Mary Moran is a Falmouth native and knowledgable about Cape Cod. In addition to writing for the Palmer House Inn, she’s also frequently at the inn and available  to answer quest’s questions. She enjoys reading, hiking, and spending time exploring Falmouth’s coastal waterways.

Cape Cod Museum Trail – 1736 Josiah Dennis Manse Museum

Front of the 1736 Josiah Dennis Manse Museum on Cape Cod, New England, USA.

Cape Cod Museum Trail: 1736 Josiah Dennis Manse Museum

By Chelsea Corson

Front of the 1736 Josiah Dennis Manse Museum on Cape Cod, New England, USA.
1736 Josiah Dennis Manse Museum on Cape Cod

Reverend Josiah Dennis, was the first minister of the Congregational Church of the East Precinct in Yarmouth, Massachusetts. Dennis was hired in 1727 and served for 36 years while calling, the manse his home. The town of Dennis was named in the Reverend’s honor when a part of the town of Yarmouth was separated, 30 years after the reverend’s passing in 1763.

The saltbox style of house construction was very common in the eighteenth century in New England, at the Josiah Dennis Manse Museum on Cape Cod, New England, USA.
The saltbox style of house construction was very common in the eighteenth century in New England.

When visiting Josiah Dennis Manse Museum, visitors are greeted and guided by authentically garbed doyens through each room of the studiously renovated home. The house itself, is a lovely example of a classic saltbox structure. The saltbox is a traditional style of architecture that is classic New England construction.  A saltbox house has two stories on the front and a long sloping roof on the back that forms one story. Saltboxes are generally a wooden frame house with a central brick chimney. Walking through the house, I felt as if I had stepped back into the 1700’s. The volunteer guides do an excellent job of sharing the historical significance and interesting facts about the home as well as the family who once lived there.

The one room school house at the Josiah Dennis Manse Museum on Cape Cod, New England, USA.
The one room school house.

There is a single room Schoolhouse on the Manse grounds, which was built circa 1745. Half of the room is furnished with traditional 1700’s classroom furniture and the other half with 1800’s furniture. It’s interesting to see the differences. Children also enjoy seeing this room because it is one of the “hands on” rooms in the museum, that allows them to explore and imagine what it would be like if they had lived and gone to school in the 1700’s or 1800’s. Another interactive room is on the second floor of the Manse. There one finds the spinning and weaving room, where visitors are encouraged to explore and touch the exhibit pieces.

The well, where all of the water was drawn. Notice the leveraged pole with the stone as a counterweight. The Josiah Dennis Manse Museum on Cape Cod, New England, USA.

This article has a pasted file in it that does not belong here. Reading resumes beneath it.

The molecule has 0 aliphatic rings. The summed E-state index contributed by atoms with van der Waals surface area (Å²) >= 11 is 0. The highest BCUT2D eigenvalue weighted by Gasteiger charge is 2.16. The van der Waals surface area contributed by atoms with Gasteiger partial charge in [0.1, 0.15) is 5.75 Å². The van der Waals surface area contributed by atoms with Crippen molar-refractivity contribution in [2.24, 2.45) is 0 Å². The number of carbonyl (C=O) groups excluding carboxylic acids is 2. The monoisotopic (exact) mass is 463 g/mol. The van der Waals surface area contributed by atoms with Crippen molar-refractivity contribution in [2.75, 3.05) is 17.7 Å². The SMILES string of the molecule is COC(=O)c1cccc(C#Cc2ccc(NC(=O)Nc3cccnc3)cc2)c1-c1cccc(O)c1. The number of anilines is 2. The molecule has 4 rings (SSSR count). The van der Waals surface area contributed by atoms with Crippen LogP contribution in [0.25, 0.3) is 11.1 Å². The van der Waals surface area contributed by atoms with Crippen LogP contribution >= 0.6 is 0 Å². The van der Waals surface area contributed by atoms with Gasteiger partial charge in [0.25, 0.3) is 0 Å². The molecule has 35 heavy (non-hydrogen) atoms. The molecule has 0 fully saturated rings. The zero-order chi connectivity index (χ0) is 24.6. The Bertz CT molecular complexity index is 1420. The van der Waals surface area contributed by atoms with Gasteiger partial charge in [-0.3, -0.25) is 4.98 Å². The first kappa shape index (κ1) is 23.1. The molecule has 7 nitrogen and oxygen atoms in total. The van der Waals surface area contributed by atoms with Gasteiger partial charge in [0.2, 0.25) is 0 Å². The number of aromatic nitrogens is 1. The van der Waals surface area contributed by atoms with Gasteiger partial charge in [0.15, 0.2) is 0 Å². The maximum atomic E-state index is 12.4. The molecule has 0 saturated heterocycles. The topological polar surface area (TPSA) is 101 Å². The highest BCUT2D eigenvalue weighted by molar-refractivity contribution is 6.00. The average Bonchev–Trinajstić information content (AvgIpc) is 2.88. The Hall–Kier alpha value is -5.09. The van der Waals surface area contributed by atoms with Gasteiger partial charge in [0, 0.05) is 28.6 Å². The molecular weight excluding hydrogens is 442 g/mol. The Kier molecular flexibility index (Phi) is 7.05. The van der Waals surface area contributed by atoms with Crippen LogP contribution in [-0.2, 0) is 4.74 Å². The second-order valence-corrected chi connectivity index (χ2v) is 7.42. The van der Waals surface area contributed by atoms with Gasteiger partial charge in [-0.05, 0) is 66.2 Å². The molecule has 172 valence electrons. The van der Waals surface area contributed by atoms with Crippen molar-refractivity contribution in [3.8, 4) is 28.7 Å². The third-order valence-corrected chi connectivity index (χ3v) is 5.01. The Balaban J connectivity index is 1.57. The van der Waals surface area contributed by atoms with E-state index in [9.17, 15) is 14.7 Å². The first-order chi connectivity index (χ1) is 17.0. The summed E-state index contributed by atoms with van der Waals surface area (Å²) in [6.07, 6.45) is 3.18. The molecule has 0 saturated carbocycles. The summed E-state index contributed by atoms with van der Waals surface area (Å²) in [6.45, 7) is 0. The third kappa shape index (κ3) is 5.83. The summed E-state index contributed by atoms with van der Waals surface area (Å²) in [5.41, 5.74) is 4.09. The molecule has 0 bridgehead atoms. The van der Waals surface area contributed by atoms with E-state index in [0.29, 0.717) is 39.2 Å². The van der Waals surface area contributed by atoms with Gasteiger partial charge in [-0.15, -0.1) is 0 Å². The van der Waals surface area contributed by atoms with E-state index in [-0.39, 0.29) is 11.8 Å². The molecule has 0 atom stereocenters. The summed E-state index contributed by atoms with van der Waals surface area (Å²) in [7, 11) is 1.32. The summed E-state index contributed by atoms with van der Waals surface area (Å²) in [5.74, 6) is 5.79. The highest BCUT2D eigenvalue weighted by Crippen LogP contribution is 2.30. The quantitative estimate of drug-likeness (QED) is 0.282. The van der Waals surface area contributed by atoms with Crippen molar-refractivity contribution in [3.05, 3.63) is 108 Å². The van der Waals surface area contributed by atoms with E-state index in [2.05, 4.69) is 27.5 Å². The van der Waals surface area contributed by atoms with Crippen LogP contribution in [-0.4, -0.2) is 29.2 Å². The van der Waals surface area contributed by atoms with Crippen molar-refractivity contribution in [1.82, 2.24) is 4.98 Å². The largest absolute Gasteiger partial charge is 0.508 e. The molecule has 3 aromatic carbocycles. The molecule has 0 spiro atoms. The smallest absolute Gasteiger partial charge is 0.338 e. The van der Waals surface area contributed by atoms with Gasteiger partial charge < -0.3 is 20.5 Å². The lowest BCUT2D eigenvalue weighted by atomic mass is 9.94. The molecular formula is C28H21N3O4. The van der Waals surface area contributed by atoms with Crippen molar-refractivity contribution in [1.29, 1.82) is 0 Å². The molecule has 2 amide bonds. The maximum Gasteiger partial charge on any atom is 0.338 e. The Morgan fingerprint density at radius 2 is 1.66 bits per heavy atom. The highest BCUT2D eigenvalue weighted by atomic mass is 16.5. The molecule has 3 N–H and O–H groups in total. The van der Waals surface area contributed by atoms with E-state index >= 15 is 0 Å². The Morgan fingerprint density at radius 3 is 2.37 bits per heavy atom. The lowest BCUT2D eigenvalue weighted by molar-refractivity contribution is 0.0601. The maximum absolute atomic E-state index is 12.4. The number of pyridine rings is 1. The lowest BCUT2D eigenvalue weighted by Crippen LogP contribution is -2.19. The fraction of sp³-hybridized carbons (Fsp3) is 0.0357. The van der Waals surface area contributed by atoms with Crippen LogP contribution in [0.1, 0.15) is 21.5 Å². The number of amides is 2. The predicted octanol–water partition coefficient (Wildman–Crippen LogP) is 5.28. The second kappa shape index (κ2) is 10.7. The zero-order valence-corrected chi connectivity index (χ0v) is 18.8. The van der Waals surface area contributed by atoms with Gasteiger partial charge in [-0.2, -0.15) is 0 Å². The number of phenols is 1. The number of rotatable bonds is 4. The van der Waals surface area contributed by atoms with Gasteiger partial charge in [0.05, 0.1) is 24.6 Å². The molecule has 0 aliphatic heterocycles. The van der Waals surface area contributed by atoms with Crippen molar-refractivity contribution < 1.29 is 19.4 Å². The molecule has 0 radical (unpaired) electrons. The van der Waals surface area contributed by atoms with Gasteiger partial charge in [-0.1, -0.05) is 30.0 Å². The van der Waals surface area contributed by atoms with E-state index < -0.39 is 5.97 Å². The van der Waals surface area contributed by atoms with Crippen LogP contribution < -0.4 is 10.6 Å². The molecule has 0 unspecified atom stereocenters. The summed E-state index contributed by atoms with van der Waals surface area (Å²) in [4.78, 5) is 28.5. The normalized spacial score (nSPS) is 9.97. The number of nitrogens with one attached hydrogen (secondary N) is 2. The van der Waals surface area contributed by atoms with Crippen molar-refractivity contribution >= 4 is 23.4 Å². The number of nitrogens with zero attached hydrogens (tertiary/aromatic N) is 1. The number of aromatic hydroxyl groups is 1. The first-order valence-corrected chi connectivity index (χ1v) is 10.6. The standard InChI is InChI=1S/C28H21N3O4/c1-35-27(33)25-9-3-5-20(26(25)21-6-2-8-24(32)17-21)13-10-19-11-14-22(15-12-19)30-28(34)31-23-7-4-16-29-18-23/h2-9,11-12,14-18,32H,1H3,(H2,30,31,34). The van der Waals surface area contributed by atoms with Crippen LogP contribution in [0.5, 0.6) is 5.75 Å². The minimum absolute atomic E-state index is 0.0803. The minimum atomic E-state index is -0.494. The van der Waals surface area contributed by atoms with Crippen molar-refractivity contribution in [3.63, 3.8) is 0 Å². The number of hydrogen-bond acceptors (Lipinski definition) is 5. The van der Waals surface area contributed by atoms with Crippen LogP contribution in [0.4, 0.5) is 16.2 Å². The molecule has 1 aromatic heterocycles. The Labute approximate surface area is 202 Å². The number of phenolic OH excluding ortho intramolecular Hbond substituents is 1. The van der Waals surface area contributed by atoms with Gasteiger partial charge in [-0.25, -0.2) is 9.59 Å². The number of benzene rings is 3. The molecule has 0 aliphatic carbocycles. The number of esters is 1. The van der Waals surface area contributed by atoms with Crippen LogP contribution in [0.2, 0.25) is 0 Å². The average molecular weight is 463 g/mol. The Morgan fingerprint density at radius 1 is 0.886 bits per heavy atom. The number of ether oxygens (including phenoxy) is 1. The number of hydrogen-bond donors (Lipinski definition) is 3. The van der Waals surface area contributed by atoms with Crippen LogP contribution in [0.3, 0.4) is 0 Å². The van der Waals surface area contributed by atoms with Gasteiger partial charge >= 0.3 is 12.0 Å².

The well counterweight.

The addition at the back of the Manse is a Maritime Room. Paintings, models, and dioramas of Dennis’ maritime history are on displayed. Pictures of the eight Shiverick Clipper Ships, a lightship model, and various mementos that were brought back, from all over the world, to Dennis by local sea captains. This addition is a lovely treat for maritime enthusiasts. We at the Inn enjoy learning about the cape’s nautical history, especially with the Palmer House Inn’s history of being home to a whaling ship owning family in the early 1900s.

This museum is located just a few blocks off route 6A and is close to the heart of Dennis Village. The museum is only open Tuesdays and Thursdays during the summer, which is a beautiful time of year to visit this historical site.

From the Palmer House Inn, it is a 50 min. drive to the 1736 Josiah Dennis Manse Museum. Visiting during the summer, you could visit the museum in the morning, followed by a picnic lunch on nearby Corporate Beach, which is less than a 5 min. drive. If you’re looking for a full Cape Cod experience, DMP Surfside Grill is right on the beach and has a fantastic selection of beach side seafood favorites. Try their Fish & Chips or Lobster Roll to round out a day of Cape-style history, architecture, cuisine, and a beautiful beach view.

For more information on the Josaih Dennis Manse Museum:

1736 Josiah Dennis Manse Museum
61 Whig Street
Dennis, Massachusetts 02660
phone 508-385-2232
info@DennisHistoricalSociety.org
website

More museums on the Cape Cod Museum Trail


Chelsea is a Falmouth local, born and raised. She loves telling people all the great things to do and places to see in her hometown. She is also a professional artist who loves to travel. This past year she spent traveling and working along the east coast of Australia and visited New Zealand for a few weeks. “I have to say, there’s no other place in the world quite like Cape Cod.”